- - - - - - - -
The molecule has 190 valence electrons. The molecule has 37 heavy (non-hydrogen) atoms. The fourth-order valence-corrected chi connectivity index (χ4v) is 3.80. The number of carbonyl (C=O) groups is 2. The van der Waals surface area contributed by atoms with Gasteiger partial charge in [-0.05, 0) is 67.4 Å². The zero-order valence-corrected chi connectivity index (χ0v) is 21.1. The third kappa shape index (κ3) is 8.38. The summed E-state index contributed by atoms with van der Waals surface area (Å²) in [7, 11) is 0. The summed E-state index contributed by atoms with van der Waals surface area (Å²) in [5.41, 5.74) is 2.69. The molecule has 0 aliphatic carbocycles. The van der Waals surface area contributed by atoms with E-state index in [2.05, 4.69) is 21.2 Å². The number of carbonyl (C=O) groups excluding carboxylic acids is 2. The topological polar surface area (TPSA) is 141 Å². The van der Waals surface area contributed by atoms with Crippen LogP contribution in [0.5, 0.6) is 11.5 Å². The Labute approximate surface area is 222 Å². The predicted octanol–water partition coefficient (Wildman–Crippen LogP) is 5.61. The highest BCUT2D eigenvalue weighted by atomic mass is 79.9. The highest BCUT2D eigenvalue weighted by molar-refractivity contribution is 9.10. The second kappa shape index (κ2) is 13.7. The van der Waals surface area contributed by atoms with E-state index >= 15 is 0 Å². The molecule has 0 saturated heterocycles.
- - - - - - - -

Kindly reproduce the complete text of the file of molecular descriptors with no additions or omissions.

The molecule has 190 valence electrons. The molecule has 37 heavy (non-hydrogen) atoms. The fourth-order valence-corrected chi connectivity index (χ4v) is 3.80. The number of carbonyl (C=O) groups is 2. The van der Waals surface area contributed by atoms with Gasteiger partial charge in [-0.05, 0) is 67.4 Å². The zero-order valence-corrected chi connectivity index (χ0v) is 21.1. The third kappa shape index (κ3) is 8.38. The summed E-state index contributed by atoms with van der Waals surface area (Å²) in [7, 11) is 0. The summed E-state index contributed by atoms with van der Waals surface area (Å²) in [5.41, 5.74) is 2.69. The molecule has 0 aliphatic carbocycles. The van der Waals surface area contributed by atoms with E-state index in [2.05, 4.69) is 21.2 Å². The number of carbonyl (C=O) groups excluding carboxylic acids is 2. The topological polar surface area (TPSA) is 141 Å². The van der Waals surface area contributed by atoms with Crippen LogP contribution in [0.5, 0.6) is 11.5 Å². The Labute approximate surface area is 222 Å². The predicted octanol–water partition coefficient (Wildman–Crippen LogP) is 5.61. The highest BCUT2D eigenvalue weighted by atomic mass is 79.9. The highest BCUT2D eigenvalue weighted by molar-refractivity contribution is 9.10. The second kappa shape index (κ2) is 13.7. The van der Waals surface area contributed by atoms with E-state index >= 15 is 0 Å². The molecule has 0 saturated heterocycles.